The Fresh Loaf

News & Information for Amateur Bakers and Artisan Bread Enthusiasts

It's Been Awhile ... BBA Basic SD, Half WW, 77% Hydration

  • Pin It
dosco's picture
dosco

It's Been Awhile ... BBA Basic SD, Half WW, 77% Hydration

Made 2 batards for my first Engineering Staff Meeting today. I followed the Reinhart BBA recipe but used 50% WW flour, upped hydration to ~77%, warm fermented for ~1 hour at 100dF followed by cold fermentation for 48 hours in the fridge, and hearth baked at 550dF for ~15 minutes followed by 450dF until done. Nice oven spring this time, got a nice ear on one loaf. Co-workers liked it. Gave one to a friend (of the 2 loaves about 1/2 of 1 loaf was eaten by my coworkers).

Cheers-

Dave

Loaf in a jury-rigged couche

 

 

Crumb shot

Comments

isand66's picture
isand66

Looks great and I love your improvisation for the shaping "baskets"....

dabrownman's picture
dabrownman

Your co workers must have been thrilled.  You must have a proofer for 100 F proof  but the sour had to really be good for it and the long old retard to.  Well done!

dosco's picture
dosco

@island66:

Necessity is the mother of invention. I need to get a linen couche but I don't have the time or money at the moment to get one. I can't recall where I saw it suggested to use rolled-up towels in lieu of a linen couche, but I added the rubber bands at the end because it naturally forms the correct shape. Seems to work pretty well.

 

@dabrownman:

I also served pizza at the meeting, so I'm not sure they were "thrilled" although all who ate some mentioned how much they liked it. A friend and former coworker is up the road at my former employer, we met after work and I gave him the other loaf (I gave him some from a recent, previous, bake and he really liked it).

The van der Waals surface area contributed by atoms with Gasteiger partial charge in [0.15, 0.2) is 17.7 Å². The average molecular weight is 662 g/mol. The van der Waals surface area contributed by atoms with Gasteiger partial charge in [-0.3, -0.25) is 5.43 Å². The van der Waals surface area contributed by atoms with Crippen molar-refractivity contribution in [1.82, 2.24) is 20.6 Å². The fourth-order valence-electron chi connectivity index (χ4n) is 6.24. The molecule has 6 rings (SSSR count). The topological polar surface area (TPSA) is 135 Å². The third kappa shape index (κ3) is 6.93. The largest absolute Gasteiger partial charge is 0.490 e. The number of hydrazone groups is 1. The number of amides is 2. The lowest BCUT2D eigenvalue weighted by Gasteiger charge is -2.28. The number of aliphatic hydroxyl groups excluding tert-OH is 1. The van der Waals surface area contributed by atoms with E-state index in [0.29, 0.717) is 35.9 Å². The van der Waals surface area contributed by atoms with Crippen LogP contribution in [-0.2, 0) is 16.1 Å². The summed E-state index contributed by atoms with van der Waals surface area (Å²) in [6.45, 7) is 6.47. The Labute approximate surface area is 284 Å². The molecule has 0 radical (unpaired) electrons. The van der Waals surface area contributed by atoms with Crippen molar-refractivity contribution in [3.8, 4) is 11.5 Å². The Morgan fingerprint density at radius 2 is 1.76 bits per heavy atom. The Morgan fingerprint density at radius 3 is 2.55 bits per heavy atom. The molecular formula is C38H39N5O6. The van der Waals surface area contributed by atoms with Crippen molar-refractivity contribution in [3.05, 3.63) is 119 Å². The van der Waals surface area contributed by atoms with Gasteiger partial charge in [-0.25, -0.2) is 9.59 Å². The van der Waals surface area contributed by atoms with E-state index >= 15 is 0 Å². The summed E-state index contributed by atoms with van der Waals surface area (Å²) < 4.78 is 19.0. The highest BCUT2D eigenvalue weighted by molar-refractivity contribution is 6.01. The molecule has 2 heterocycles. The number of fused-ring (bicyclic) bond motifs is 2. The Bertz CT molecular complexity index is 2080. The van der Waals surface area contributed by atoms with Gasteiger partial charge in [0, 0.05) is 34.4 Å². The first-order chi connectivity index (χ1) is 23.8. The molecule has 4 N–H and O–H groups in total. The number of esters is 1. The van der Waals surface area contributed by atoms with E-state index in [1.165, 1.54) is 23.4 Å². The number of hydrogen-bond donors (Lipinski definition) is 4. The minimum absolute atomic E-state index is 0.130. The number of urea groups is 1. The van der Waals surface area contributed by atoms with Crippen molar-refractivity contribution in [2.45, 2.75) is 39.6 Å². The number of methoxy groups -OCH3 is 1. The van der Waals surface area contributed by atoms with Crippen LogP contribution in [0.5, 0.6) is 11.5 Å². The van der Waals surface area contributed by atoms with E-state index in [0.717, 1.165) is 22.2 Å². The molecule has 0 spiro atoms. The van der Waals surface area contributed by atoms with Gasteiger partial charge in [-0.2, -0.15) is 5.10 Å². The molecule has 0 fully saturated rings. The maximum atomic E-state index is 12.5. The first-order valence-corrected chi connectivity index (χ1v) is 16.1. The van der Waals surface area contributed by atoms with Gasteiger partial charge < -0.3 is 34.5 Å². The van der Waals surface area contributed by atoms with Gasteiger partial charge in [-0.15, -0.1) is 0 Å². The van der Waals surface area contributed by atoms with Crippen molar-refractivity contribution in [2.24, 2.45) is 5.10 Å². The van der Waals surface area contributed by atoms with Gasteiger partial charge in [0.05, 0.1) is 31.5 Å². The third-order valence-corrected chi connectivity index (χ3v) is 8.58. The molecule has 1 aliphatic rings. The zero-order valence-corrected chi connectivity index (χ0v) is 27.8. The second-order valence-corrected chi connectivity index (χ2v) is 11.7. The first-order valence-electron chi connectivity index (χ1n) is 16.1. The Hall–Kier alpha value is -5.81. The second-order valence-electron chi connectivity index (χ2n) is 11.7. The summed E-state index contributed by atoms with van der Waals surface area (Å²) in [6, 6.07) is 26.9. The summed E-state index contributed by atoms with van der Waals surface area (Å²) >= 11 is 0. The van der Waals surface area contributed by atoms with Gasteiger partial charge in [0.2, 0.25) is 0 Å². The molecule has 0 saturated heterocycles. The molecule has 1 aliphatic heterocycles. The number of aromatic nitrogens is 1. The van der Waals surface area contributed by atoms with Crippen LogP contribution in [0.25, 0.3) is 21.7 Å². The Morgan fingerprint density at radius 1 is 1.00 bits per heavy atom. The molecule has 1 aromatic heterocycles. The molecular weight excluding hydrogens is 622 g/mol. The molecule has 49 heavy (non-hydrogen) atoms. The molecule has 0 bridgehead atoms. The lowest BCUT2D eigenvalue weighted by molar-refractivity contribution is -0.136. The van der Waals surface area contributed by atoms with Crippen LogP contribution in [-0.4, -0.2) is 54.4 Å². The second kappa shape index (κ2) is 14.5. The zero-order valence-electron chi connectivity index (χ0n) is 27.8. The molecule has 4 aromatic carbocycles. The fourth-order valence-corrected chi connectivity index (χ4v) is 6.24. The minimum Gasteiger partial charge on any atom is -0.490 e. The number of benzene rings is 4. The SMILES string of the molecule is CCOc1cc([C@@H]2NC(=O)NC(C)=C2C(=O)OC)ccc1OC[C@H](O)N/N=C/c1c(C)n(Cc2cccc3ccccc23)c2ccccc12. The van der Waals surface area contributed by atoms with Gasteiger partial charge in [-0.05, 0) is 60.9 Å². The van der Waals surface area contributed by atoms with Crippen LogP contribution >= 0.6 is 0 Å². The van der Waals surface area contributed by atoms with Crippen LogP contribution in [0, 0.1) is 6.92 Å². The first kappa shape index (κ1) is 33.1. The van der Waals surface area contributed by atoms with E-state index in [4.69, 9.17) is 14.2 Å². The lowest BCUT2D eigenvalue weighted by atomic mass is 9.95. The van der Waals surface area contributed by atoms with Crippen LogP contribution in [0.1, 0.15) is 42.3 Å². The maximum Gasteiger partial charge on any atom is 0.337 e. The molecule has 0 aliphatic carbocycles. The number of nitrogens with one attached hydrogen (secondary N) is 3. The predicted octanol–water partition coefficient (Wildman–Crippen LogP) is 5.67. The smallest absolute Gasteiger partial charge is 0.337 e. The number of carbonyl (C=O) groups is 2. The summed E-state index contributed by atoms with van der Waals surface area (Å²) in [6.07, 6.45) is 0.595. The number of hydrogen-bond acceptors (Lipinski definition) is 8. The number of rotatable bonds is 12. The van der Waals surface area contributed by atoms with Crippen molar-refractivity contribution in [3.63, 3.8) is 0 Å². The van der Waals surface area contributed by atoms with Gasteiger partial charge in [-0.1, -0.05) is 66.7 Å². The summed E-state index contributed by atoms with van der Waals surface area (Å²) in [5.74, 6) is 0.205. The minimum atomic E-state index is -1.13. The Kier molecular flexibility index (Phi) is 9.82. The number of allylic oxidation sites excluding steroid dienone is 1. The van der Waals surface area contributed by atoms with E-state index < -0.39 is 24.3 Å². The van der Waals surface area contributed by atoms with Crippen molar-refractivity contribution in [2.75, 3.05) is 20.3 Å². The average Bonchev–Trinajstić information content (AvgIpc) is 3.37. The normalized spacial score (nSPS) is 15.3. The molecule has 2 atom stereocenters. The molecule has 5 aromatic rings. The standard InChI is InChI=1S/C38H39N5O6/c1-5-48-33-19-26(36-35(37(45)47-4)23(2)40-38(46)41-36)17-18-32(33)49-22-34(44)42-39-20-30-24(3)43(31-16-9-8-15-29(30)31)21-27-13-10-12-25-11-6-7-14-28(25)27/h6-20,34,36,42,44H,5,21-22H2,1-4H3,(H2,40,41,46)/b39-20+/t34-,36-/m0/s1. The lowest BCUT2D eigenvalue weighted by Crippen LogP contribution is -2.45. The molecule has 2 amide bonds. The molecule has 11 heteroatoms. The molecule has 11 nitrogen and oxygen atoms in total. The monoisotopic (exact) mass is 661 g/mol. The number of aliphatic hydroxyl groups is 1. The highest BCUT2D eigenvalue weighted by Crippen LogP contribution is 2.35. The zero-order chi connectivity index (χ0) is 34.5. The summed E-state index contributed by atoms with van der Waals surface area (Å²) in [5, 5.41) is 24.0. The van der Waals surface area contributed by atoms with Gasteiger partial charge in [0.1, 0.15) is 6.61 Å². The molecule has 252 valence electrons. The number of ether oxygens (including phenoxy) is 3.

I proof my loaves in the utility closet of my house (where the furnace and main HVAC fan is located). I have a thermometer in there, and when I proofed these loaves it read 100dF. I'm not sure what I'm going to do in the summer when the A/C is on and the room is cold. lol.

About the sour ... this bake and the previous bake (about 2 weeks ago ... I didn't post it here) the loaves had some nice "bite" to them, moreso than usual. I attribute it to the starter, which sat for about 3 to 4 weeks in the fridge without feeding. It was quite pungent (in a good way) when I went to bake 2 weeks ago. The yeast activity was a bit slow due to the long rest in the fridge, but it got the job done. I am beginning to think that the sour is more a function of the starter (and it's "ripeness") and not as much the main fermentation as part of a loaf. Dunno ... just discussing my observation and experience. It would be interesting to do some analysis on the starter and bread ... if I had the equipment, time, etc.

Regards-

Dave

 

dabrownman's picture
dabrownman

doing everything out of the fridge; develop, ferment and final proof at 93 F and everything else in the fridge at 36 F is  the key.  Using whole grains in the levain and starter, storing the firm starter for 4 cold weeks without feeding and the levain for 48 hours in the cold as part of the 3rd stage build with a long cold proof of the shaped dough in the fridge is how to make bread really sour.  Now you can make the bread as sour or less so any way you like - well done.